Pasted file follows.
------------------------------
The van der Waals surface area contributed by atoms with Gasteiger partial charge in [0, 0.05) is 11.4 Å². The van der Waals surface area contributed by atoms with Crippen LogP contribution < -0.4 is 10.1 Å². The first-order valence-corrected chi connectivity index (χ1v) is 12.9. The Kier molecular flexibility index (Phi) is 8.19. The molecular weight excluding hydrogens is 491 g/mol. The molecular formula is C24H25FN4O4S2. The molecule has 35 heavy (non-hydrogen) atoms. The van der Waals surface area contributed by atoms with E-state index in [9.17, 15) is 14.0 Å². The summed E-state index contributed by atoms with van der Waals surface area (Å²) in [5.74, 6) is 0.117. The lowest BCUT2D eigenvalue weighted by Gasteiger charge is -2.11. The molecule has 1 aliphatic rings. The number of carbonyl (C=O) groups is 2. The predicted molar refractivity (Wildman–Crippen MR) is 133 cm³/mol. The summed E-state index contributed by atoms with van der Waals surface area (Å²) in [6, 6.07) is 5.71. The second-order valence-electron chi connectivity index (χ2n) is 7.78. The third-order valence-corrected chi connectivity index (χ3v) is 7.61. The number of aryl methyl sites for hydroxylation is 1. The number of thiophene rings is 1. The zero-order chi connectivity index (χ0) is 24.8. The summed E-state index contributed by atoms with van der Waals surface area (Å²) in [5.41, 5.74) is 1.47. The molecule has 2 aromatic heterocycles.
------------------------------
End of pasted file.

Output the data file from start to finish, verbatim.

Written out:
The van der Waals surface area contributed by atoms with Gasteiger partial charge in [0, 0.05) is 11.4 Å². The van der Waals surface area contributed by atoms with Crippen LogP contribution < -0.4 is 10.1 Å². The first-order valence-corrected chi connectivity index (χ1v) is 12.9. The Kier molecular flexibility index (Phi) is 8.19. The molecular weight excluding hydrogens is 491 g/mol. The molecular formula is C24H25FN4O4S2. The molecule has 35 heavy (non-hydrogen) atoms. The van der Waals surface area contributed by atoms with E-state index in [9.17, 15) is 14.0 Å². The summed E-state index contributed by atoms with van der Waals surface area (Å²) in [5.74, 6) is 0.117. The lowest BCUT2D eigenvalue weighted by Gasteiger charge is -2.11. The molecule has 1 aliphatic rings. The number of carbonyl (C=O) groups is 2. The predicted molar refractivity (Wildman–Crippen MR) is 133 cm³/mol. The summed E-state index contributed by atoms with van der Waals surface area (Å²) in [6, 6.07) is 5.71. The second-order valence-electron chi connectivity index (χ2n) is 7.78. The third-order valence-corrected chi connectivity index (χ3v) is 7.61. The number of aryl methyl sites for hydroxylation is 1. The number of thiophene rings is 1. The zero-order chi connectivity index (χ0) is 24.8. The summed E-state index contributed by atoms with van der Waals surface area (Å²) in [5.41, 5.74) is 1.47. The molecule has 2 aromatic heterocycles.